New Book | Money and Materiality in the Golden Age of Graphic Satire

Posted in books by Editor on July 7, 2022

From the University of Delaware Press:

Amanda Lahikainen, Money and Materiality in the Golden Age of Graphic Satire (Newark: University of Delaware Press, 2022), 234 pages, ISBN: 978-1644532690 (cloth), $120 / ISBN: 978-1644532683 (paperback), $35.

This book examines the entwined and simultaneous rise of graphic satire and cultures of paper money in late eighteenth- and early nineteenth-century Britain. Asking how Britons learned to value both graphic art and money, the book makes surprising connections between two types of engraved images that grew in popularity and influence during this time. Graphic satire grew in visual risk-taking, while paper money became a more standard carrier of financial value, courting controversy as a medium, moral problem, and factor in inflation. Through analysis of satirical prints, as well as case studies of monetary satires beyond London, this book demonstrates several key ways that cultures attach value to printed paper, accepting it as social reality and institutional fact. Thus, satirical banknotes were objects that broke down the distinction between paper money and graphic satire ​altogether.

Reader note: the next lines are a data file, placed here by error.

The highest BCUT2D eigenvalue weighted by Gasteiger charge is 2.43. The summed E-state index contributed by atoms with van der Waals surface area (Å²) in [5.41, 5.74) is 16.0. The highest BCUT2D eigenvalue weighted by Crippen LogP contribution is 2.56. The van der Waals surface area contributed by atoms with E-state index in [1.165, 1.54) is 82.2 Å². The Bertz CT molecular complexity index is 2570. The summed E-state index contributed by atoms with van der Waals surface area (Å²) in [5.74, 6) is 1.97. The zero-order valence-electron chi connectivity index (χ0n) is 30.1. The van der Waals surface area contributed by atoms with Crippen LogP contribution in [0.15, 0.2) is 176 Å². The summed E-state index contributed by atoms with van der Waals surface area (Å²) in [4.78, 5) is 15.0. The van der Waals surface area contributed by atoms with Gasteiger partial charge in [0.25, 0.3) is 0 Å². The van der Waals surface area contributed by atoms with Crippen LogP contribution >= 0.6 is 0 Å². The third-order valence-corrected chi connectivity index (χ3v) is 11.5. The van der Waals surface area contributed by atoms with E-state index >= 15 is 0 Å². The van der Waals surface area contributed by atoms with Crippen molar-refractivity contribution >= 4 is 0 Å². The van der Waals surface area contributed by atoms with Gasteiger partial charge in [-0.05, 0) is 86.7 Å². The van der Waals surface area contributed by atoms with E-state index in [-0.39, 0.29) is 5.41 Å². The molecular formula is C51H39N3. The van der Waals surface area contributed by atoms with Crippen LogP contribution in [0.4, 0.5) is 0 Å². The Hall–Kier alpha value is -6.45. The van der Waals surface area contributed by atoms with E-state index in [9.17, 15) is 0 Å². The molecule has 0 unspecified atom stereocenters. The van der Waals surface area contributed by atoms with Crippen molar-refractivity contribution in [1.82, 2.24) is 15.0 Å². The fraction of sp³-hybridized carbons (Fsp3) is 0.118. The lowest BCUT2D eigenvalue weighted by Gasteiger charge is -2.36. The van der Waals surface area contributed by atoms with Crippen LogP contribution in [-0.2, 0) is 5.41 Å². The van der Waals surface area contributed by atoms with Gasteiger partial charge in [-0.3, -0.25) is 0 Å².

Amanda Lahikainen is the executive director of the Ogunquit Museum of American Art in Ogunquit, Maine. Prior to joining OMAA, she served as an associate professor of art history and chairperson of the art department at Aquinas College in Grand Rapids, Michigan.


List of Tables and Figures

Introduction: The Inflation of Georgian Graphic Satire
1  Money, Fact, and Value
2  Crisis
3  Subjectivity and Trust
4  Imitation and Immateriality
5  Materiality
6  The Deflation of Georgian Graphic Satire
Epilogue: Beyond Britain




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